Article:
Sunday, September 24, 2017

Summary: Orientalism / Chapter 2: Orientalist Structures and Restructures

In chapter 2 of Orientalism Eward Said describes a shift in Western attitude towards the Orient in modern times. According to Said Orientalism as a field of knowledge romanticized the non-Western world for Western viewers. The shape and content of the Orient was devised by Western eyes for western eyes. The Orient was to become the exotic, a land of sunshine and romantic fantasies.

Said explains that the Orient as the West's "other" in the 19th century  took on a new modern shape which saw it as an "unspoiled" and innocent form of human existence compared with the highly civilized, therefore complicated and even "unnatural" Western world. This does not mean that Westerners saw the Orient as superior to them, on the contrary, the purity of the Orientals made them inferior to the sophisticated West. The Orient's innocence was cause for the West to justify controlling them, even for their own sake.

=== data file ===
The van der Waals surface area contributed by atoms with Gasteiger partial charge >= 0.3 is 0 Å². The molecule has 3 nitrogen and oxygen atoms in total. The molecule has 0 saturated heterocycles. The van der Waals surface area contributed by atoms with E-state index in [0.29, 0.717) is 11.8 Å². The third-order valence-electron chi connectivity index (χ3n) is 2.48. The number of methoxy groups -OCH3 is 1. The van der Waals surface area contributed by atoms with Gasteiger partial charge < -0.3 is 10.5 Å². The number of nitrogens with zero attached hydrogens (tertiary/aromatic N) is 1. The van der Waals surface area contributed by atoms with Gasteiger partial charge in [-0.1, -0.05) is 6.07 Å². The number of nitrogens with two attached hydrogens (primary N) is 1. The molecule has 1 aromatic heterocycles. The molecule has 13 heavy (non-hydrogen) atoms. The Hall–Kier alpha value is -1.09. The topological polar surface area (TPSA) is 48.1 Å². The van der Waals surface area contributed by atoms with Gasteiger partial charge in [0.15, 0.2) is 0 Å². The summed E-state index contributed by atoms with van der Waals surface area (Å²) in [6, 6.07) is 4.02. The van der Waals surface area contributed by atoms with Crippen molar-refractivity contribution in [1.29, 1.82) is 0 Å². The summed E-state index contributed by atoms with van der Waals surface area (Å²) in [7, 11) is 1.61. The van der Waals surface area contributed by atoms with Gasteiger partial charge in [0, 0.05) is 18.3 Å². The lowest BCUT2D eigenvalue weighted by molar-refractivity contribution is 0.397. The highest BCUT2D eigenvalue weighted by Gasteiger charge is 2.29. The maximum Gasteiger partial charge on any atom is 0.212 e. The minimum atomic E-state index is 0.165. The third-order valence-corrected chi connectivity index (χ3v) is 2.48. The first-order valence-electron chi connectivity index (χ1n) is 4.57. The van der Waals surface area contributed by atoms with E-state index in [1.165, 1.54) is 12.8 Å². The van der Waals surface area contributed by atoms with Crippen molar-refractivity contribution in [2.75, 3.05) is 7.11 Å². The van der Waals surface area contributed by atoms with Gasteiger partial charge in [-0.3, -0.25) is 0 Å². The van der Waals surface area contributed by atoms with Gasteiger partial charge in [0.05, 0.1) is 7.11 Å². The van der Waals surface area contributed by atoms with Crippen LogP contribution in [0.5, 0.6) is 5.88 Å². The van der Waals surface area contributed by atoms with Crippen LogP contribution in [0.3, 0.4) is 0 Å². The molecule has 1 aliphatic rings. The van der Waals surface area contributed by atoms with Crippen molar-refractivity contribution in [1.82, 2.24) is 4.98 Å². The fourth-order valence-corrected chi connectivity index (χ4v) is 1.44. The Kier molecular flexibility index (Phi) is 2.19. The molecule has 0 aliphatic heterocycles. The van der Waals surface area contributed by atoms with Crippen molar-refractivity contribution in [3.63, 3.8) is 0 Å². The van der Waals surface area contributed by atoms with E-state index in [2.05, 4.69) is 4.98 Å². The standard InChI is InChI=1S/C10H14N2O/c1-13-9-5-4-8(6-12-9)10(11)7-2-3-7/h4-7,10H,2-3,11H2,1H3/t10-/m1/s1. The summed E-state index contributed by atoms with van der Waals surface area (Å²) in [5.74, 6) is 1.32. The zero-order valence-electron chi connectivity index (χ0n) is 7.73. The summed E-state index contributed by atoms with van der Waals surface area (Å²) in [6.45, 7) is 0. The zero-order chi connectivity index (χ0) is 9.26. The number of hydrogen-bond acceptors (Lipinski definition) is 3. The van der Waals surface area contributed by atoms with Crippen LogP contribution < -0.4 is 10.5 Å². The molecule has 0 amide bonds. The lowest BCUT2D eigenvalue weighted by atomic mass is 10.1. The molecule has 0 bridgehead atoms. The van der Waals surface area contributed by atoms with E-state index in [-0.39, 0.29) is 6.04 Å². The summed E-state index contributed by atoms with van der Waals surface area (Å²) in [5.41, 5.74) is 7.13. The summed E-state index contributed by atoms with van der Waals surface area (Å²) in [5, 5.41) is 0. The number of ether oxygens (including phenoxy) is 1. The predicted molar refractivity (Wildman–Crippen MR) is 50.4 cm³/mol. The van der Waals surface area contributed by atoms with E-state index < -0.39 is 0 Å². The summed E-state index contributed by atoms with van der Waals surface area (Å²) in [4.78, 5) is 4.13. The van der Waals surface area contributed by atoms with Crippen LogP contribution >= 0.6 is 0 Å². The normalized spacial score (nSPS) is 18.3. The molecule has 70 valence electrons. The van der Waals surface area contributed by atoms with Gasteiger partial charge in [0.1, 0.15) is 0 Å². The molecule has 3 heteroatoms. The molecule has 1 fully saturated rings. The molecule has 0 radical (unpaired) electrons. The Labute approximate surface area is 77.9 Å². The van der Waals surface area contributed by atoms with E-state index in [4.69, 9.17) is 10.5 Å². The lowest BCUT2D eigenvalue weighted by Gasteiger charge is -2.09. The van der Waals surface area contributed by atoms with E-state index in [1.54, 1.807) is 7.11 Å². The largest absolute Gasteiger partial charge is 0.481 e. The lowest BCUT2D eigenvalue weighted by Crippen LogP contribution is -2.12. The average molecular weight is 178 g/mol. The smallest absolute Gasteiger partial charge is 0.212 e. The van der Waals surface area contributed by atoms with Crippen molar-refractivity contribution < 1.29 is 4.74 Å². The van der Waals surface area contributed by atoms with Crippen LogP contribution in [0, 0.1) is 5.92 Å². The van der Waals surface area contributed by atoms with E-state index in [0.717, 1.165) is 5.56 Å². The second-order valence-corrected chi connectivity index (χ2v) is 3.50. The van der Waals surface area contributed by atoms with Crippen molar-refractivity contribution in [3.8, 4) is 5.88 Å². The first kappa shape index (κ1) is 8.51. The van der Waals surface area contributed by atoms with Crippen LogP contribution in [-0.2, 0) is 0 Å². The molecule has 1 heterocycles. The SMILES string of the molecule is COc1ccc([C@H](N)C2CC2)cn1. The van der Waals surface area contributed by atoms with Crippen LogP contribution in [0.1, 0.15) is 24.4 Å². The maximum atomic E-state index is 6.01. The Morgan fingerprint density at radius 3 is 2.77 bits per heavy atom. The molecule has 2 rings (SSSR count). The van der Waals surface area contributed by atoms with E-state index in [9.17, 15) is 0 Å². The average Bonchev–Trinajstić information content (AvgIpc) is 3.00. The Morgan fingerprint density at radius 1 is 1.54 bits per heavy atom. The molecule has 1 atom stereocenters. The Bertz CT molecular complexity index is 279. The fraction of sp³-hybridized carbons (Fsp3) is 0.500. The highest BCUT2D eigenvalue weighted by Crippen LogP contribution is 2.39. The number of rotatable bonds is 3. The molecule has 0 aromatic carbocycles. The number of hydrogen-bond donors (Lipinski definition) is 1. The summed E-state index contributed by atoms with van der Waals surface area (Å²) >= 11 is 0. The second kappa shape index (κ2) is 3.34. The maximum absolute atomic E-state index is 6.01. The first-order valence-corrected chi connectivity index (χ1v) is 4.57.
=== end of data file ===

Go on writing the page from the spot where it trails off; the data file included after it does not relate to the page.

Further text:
Another justification provided by Orientalism for the rule of the West over the East was a form of social Darwinism which pointed to the fact that the West developed faster than other parts of the world as proof of the Westerners as biologically superior. The higher development rate of the West led to Westerners "discovering" others and not the other way around. This was seen as additional proof of the West's evolutionary advantage.

Chapter 2 of Orientalism also includes an analysis by Said on the works of dominant Orientalists in the 19th century (like Silvestre de Sacy and Ernest Renan). Said shows the bias and prejudice inherited in their works and offers a genealogy of their development. Finally, in the final part of chapter 2 of Orientsalism Said describes how the image of the Orient was a cause for pilgrimage making excursions to visit and receive inspiration for it while protecting themselves from "its unsetting influences" (Orientalism, p.166)     

Previous summary: Chapter 1:  The Scope of Orientalism 
Next summary: Chapter 3 : Orientalism Now 

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